In April, Wilson was charged with assault to inflict serious injury and released in June. Last year, authorities charged the 29-year-old with attempted first-degree forcible rape and assault with a deadly weapon for a Sept. 13, 2021, incident before he was released on Sept. 30, 2021.

Prior to that, authorities charged Wilson with assault on a female, communicating threats and larceny for a Feb. 9, 2021, incident before releasing him on Feb. 22, 2021.

“What kind of message are we sending to our citizens when they see these offenders get right back out after committing very serious crimes against them?” Jennings asked. “Our job is to do everything in our power to not only keep the community safe but to make them feel safe.”

The police chief continued, “We continue to ask our judicial partners to take these crimes just as serious as we do. There’s no bond amount that is sufficient for a community’s peace of mind regarding their safety.”

While Republicans flipped the North Carolina Supreme Court, Mecklenburg County on Tuesday voted overwhelmingly for a Democratic district attorney and Democratic district judges — many of whom ran unopposed. Democrats also won all nine seats on the Mecklenburg County Board of Commissioners, according to the Charlotte Observer.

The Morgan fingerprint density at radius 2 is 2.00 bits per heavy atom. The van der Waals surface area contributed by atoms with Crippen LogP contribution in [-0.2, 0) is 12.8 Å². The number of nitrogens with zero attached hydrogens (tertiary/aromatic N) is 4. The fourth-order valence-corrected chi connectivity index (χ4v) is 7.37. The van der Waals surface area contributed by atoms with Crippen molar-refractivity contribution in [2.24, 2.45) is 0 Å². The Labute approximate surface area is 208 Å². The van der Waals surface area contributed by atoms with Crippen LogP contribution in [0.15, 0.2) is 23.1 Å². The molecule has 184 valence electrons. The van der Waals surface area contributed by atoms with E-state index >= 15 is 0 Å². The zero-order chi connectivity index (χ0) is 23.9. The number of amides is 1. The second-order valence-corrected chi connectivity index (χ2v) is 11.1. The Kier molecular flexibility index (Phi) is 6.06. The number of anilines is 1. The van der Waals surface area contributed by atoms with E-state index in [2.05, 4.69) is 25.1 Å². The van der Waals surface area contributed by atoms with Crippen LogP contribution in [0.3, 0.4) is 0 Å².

November 10, 2022. Tags: , , , , . Social justice warriors, Violent crime. Leave a comment.

Footage shows moment Insulate Britain protester was pushed by wheels of car

https://www.youtube.com/watch?v=gAiWVq-HKwM

Video description:

Guardian News

Footage shows moment Insulate Britain protester was pushed by wheels of car

October 19, 2021

Footage has emerged of the moment an Insulate Britain protester was pushed by a Range Rover by a woman driving her son to school.

When the protesters refuse to move the driver gets back into her car and inches it forward on to them.

Asked if she was hurt, during the incident which took place last Wednesday during the group’s protest on the A1090 in Thurrock, Essex, one activist said: “I think so, but I feel quite a lot of adrenalin pumping.”

The video was shared by Insulate Britain. A spokesperson for the group said this was the first time they had published any footage of the reactions they have provoked.

October 22, 2022. Tags: , , , . Environmentalism, Idiots blocking traffic, Social justice warriors. Leave a comment.